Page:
Some people have become professional students, furthering their education, hoping that it will lead to bigger and better jobs. However, it is being shown that aside from recent graduates, education takes a backseat to professional experience. In saying this, an abundance of degrees will not place job seekers ahead of those who have done more in that company’s particular area of business.

To make up for their lack of experience, job seekers often add irrelevant information or accomplishments to their resume, hoping that it will count towards work experience. They even go so far as to mention accomplishments as far back as junior high or even their elementary school years such as awards won or places they have gone. Instead, they should just keep the education section of their resumes simple with their higher education listed, degree earned, and graduation date, never going further back than high school to mention academic successes.

Job searchers also try to make their resumes stand out from others cosmetically, hoping the extra effort will earn them a job title. They try different colored paper, unusual font types, photographs, and sending it through overnight mail or fax. These techniques may help but only if a person is well qualified and the actual content of their resume proves this. Otherwise, it is a waste of time and effort. The “it’s not what you know but who you know” approach is also effective, especially at a company that isn’t currently hiring. When job seekers acquaint themselves with others in the company, even if not from their department, knowing someone can help improve one’s chances of getting hired.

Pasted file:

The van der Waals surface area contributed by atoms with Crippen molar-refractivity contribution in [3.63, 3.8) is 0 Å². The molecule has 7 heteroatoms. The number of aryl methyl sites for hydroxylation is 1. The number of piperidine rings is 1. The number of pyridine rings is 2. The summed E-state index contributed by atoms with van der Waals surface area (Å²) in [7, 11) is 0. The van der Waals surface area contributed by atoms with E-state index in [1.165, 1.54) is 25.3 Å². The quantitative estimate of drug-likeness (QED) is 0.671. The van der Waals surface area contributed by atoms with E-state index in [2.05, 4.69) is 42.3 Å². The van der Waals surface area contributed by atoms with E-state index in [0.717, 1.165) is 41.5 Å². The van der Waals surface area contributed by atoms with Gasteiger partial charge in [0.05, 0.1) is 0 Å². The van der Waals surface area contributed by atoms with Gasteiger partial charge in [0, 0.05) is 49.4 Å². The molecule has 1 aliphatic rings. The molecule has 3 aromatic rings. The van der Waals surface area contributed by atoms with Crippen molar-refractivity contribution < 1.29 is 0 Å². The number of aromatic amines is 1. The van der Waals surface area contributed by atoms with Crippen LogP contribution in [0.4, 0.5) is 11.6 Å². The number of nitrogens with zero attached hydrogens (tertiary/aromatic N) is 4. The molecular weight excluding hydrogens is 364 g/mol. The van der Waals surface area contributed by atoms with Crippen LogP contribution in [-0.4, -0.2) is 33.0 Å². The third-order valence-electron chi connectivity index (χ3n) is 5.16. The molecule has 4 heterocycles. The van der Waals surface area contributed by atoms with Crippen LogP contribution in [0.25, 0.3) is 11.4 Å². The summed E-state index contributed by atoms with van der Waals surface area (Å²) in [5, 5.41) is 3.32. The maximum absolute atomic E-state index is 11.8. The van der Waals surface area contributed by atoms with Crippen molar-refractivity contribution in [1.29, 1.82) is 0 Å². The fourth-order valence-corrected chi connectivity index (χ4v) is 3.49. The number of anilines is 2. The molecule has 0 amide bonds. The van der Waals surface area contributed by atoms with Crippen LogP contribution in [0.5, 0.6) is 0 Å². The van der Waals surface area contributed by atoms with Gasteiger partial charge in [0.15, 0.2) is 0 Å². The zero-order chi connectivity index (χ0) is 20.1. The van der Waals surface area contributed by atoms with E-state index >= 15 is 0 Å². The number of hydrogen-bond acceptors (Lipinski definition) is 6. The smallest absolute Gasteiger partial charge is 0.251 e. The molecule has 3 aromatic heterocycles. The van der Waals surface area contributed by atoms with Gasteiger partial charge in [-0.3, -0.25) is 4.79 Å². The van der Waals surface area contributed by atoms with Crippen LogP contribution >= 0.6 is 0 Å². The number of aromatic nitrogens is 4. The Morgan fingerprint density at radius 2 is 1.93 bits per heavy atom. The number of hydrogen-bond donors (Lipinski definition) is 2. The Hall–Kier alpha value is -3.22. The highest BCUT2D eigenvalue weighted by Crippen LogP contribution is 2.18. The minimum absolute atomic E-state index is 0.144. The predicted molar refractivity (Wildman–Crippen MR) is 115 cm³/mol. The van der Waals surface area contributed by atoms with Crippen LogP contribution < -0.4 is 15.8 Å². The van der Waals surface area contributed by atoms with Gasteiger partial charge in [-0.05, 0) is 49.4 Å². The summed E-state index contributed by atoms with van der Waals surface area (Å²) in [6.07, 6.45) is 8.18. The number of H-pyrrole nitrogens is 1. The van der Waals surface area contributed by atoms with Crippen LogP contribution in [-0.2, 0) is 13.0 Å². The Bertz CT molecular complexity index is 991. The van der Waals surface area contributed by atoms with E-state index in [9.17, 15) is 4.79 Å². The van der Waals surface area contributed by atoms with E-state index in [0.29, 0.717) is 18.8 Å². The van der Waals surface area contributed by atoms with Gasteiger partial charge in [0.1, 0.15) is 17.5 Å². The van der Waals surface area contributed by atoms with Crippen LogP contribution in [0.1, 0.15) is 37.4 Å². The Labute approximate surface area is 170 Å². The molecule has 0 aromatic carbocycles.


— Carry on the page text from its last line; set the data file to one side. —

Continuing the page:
For related articles visit http://www.post-gazette.com/pg/07190/799915-28.stm and

http://www.resumania.com/careertipsindex.html.

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